These are Americans’ biggest regrets about credit cards

Using credit cards for your purchases can be a great decision, as rewards cards allow you to profit from spending that you would anyway. But credit cards are only a useful financial tool if you use them correctly – and unfortunately millions of Americans haven’t.

Indeed, recent research by North West Mutual shows that 61% of Americans with credit card debt would have changed the way they used their cards in the past. Here are the three big changes they would have made.

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1. Limit the use of credit cards

The most common change that Americans have reportedly made is to limit the use of credit cards to primarily cover necessities. More than half of those with credit card debt – 56% in total – said they would limit their card spending to the essentials, if given the chance.

This makes sense to some extent, as charging for luxuries or unnecessary purchases is a bad idea. You don’t want to end up paying interest on things you don’t need, especially when committing to ongoing monthly payments of principal and interest, which reduces the cash you have at your disposal. to come up.

Of course, the problem is that loading up on necessities isn’t really a good idea either if you’re going to have a credit card balance. By debiting your card for anything you don’t pay in full at the end of the month, you end up making everything you buy more expensive.

Instead of just moving on to billing the necessities, plan to charge what you want on your card – with the caveat that you have to pay the bill when the statement is due. Just make sure to narrow down your essentials and discretionary spending to an amount that you can repay entirely by living on a budget.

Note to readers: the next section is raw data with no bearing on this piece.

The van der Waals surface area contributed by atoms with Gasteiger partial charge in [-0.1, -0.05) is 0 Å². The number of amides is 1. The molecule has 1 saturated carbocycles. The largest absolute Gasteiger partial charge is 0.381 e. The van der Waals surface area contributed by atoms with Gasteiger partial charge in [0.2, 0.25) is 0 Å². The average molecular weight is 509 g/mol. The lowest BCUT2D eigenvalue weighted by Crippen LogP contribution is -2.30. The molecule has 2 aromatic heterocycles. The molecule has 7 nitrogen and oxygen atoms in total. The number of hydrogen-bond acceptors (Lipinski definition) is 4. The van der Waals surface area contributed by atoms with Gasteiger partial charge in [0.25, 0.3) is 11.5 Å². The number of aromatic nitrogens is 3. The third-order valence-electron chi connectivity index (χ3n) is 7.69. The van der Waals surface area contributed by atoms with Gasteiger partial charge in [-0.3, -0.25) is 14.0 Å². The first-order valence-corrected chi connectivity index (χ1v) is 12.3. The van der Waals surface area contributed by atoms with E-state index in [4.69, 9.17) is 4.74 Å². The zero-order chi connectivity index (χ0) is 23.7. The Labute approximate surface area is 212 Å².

2. Understanding interest rates

Of those Americans in debt who wish they could change their past billing behavior, 37% wish they had better understood their interest rates. It also makes a lot of sense, as interest rates on credit cards are extremely high. That’s why it’s not a good idea to have a credit card balance if you can avoid it.

If you’re not happy with your current credit card interest rate, your best bet is to lower it. You may be able to do this by using a balance transfer card or by securing a low interest personal loan.

But if you avoid carrying a balance on your cards, your interest rate won’t matter since you won’t be paying interest anyway.

3. Waiting for a card

Finally, 23% of people with a balance wish they had waited to get a credit card until they really needed it. This too is understandable. If you’re tempted to use your card irresponsibly for luxury purchases, it makes sense to avoid that temptation by not having one.

Of course, the problem is that when you need credit card, you may not be able to apply for and get approved on time. And billing a card during a time of financial hardship will only make your situation worse in the future as you will incur debt that you will need to pay off.

Instead of waiting to get a card in an emergency, try to save an emergency fund so you don’t depend on credit when needed. That way, if you can’t use a card responsibly, you won’t need to get one at all.

And if you can make smart choices about using a card to charge only what you can pay in full, there is no reason to delay getting a card. You need to get the right rewards card ASAP, earn points, miles or cash back, and pay off all of your debt each month.

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